NMMA staff at the 1999 Miami International Boat Show. President Thom Dammrich (second row, second from left) is credited with bringing dealers “into national conversations” with boatbuilders.

When Dammrich came on board in 1999, he and Keeter formed a close relationship. “They spent a decade together until the transition to Matt Gruhn,” Russo says. “And they have a tremendous working relationship. I don’t sense the acrimony anymore between dealers and manufacturers. Thom has done a wonderful job of bringing retailers into national conversations.”

At that time, the NMMA had a budget of about $32 million and 130 staff. Today’s budget is $64 million, and the staff numbers about 96.

In his early days at NMMA, Uniting the Industry For Growth was the big campaign, Dammrich says. It identified problems but couldn’t get funding. Dammrich shelved it for a few years, until then-Sea Ray president Bill Barrington joined the NMMA board and asked to relaunch the initiative.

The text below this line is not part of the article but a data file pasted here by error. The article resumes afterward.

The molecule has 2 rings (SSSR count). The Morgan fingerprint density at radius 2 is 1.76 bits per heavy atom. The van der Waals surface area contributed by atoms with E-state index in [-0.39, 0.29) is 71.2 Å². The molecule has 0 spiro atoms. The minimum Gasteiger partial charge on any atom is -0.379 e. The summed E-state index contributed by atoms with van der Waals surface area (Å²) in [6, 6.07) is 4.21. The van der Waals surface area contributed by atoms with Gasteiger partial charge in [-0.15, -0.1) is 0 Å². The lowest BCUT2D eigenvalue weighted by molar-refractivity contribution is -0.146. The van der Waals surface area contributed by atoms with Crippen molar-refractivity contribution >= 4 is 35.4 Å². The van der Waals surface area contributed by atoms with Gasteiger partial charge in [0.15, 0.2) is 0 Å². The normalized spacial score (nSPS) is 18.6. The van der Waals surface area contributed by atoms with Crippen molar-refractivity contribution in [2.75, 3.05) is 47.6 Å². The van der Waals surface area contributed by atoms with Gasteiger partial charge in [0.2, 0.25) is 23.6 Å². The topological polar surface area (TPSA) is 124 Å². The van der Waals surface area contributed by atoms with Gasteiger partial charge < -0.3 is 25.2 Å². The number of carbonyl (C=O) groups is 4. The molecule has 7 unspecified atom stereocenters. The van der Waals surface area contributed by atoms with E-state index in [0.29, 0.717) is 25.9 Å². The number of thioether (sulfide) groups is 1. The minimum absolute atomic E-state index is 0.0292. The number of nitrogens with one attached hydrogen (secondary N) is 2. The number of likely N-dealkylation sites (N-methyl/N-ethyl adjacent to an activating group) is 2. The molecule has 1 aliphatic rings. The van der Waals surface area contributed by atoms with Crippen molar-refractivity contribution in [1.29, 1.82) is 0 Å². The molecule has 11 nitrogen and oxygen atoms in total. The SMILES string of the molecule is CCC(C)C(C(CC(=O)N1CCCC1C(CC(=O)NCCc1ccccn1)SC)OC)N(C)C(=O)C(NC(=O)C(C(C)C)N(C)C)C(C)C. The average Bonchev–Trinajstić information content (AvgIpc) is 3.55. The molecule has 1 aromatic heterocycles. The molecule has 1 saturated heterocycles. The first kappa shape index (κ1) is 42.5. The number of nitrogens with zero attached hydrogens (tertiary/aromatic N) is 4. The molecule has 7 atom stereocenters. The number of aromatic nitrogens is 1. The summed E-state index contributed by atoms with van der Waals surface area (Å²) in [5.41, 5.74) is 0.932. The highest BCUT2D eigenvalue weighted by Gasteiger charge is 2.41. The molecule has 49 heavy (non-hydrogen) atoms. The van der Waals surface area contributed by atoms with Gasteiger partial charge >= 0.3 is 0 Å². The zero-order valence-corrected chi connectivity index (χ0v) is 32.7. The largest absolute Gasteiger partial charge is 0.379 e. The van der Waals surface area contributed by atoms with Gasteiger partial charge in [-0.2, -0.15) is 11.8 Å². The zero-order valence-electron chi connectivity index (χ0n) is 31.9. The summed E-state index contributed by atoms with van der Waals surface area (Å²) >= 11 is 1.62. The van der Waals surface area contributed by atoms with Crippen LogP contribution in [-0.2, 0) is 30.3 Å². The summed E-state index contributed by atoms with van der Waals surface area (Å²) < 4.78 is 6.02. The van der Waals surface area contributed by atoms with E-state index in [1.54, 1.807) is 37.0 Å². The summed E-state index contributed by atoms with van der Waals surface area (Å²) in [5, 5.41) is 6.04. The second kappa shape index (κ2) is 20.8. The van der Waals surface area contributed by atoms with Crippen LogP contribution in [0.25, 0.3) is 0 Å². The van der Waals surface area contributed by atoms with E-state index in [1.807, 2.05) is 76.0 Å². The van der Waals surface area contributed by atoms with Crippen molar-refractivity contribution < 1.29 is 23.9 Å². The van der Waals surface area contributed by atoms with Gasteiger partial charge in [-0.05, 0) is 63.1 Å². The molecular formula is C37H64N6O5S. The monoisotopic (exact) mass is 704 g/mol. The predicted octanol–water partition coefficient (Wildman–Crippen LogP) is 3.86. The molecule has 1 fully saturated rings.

“It didn’t get done during his term, but we made lot of progress,” Dammrich says. “He challenged us to significantly grow our political action committee. We got up to half a million dollars per election cycle, and then the recession came. The goal is to get back to a half-million dollars per election cycle, and then to a million per election cycle.”

The decision was finally made to fund Grow Boating and Discover Boating with engine assessments, and later with accessories assessments. “These were all decisions that took courage, and it was all able to get done because we had strong industry leaders on our boards,” Dammrich says.

“The antagonism between dealers and manufacturers lasted for decades.” - Larry Russo, MarineMax